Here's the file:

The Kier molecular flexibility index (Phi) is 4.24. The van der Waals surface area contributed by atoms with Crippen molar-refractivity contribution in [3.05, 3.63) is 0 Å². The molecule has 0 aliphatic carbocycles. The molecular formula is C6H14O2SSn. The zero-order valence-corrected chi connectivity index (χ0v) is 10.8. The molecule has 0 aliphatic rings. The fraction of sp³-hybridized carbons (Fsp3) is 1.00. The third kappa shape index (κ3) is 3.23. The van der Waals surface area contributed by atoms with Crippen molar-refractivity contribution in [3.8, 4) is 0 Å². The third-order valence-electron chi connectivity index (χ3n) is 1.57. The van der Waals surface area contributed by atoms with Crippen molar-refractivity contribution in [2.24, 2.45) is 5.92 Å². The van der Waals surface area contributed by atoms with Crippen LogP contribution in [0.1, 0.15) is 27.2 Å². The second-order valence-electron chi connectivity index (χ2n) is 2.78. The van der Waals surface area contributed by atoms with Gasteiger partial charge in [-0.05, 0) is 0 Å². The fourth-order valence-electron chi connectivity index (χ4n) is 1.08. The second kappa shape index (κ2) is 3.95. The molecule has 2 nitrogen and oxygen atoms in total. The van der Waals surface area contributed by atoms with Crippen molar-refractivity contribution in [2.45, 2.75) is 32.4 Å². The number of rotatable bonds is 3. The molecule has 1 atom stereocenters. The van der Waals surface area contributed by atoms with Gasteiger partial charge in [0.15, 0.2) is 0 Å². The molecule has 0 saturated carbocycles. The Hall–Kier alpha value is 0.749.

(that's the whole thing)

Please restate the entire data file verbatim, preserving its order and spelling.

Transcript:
The Kier molecular flexibility index (Phi) is 4.24. The van der Waals surface area contributed by atoms with Crippen molar-refractivity contribution in [3.05, 3.63) is 0 Å². The molecule has 0 aliphatic carbocycles. The molecular formula is C6H14O2SSn. The zero-order valence-corrected chi connectivity index (χ0v) is 10.8. The molecule has 0 aliphatic rings. The fraction of sp³-hybridized carbons (Fsp3) is 1.00. The third kappa shape index (κ3) is 3.23. The van der Waals surface area contributed by atoms with Crippen molar-refractivity contribution in [3.8, 4) is 0 Å². The third-order valence-electron chi connectivity index (χ3n) is 1.57. The van der Waals surface area contributed by atoms with Crippen molar-refractivity contribution in [2.24, 2.45) is 5.92 Å². The van der Waals surface area contributed by atoms with Crippen LogP contribution in [0.1, 0.15) is 27.2 Å². The second-order valence-electron chi connectivity index (χ2n) is 2.78. The van der Waals surface area contributed by atoms with Gasteiger partial charge in [-0.05, 0) is 0 Å². The fourth-order valence-electron chi connectivity index (χ4n) is 1.08. The second kappa shape index (κ2) is 3.95. The molecule has 2 nitrogen and oxygen atoms in total. The van der Waals surface area contributed by atoms with Crippen molar-refractivity contribution in [2.45, 2.75) is 32.4 Å². The number of rotatable bonds is 3. The molecule has 1 atom stereocenters. The van der Waals surface area contributed by atoms with Gasteiger partial charge in [0.15, 0.2) is 0 Å². The molecule has 0 saturated carbocycles. The Hall–Kier alpha value is 0.749.